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The term GMO to refer to food derived from plants whose genetic endowment, in part, includes traits inserted or deleted through biotech techniques is both highly predjudicial and hardly accurate. Even if genetic engineering had not been invented, virtually every bite of food we eat, comes from a source that is a genetically modified version of some plant or animal ancestor. Is there a more precise term to refer to foods derived from source plants or organisms whose genetic information has been altered in part by modern genetic engineering techniques since these are only a small subset of all genetically modified organisms? Would you be more open to some form of ingredient labeling if the requirement was not to place a designation such as "may contain GMO's" that implies inaccurate inference of safety or nutritional composition of the food product, but perhaps something like "may contain food ingredients derived from organisms improved through [more accurate term to substitute for GMOs]." Or perhaps, "may contain ingredients derived from organisms developed in whole or in part through regulated breeding methods."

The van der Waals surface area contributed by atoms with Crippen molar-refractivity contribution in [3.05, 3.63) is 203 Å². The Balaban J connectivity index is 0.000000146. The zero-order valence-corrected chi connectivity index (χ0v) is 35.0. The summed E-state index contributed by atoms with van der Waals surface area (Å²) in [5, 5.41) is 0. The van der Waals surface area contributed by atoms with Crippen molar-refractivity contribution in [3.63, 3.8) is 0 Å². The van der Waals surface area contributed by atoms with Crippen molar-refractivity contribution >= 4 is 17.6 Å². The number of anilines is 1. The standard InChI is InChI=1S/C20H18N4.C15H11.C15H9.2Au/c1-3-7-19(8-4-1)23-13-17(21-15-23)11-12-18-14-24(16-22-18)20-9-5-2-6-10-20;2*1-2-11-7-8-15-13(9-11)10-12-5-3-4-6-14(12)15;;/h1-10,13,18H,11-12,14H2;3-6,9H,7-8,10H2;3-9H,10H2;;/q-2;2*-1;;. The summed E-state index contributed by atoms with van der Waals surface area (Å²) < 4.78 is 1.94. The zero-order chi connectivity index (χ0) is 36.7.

Submitted by: Rickinreallife


Expert response from Andy Hedgecock

Former Director, Scientific Affairs, DuPont Pioneer

Friday, 11/04/2014 21:06

You make very valid points in your question. The goal of food labeling, and this site, should be to provide information that helps consumers make their own determination about a topic that is important to them and their food choices. We believe any label—whether it references biotechnology, GMOs or another term—should be helpful, not confusing, for consumers.


We’re continuing to have conversations across the value chain and with a variety of stakeholders to figure out how we can best meet the growing desire for information about how food is raised, and—as you point out—share it in a way that is scientifically accurate and meaningful. Unfortunately, most GMO-labeling proposals to date would result in a patchwork of confusing state-based rules and increased costs for consumers. Another complicating factor is the nearly infinite amount of information about our food that theoretically could go on a label, and yet the amount of space on food labels is finite and traditionally has been reserved for safety and health information vs. marketing claims.


In the meantime, companies like ours are participating in and funding this site to answer the questions consumers have about GMOs: questions about GMO safety, the potential impacts to the environment (including beneficial), perceived corporate control of agriculture or how we make biotech crops and why. These are questions that a label cannot answer.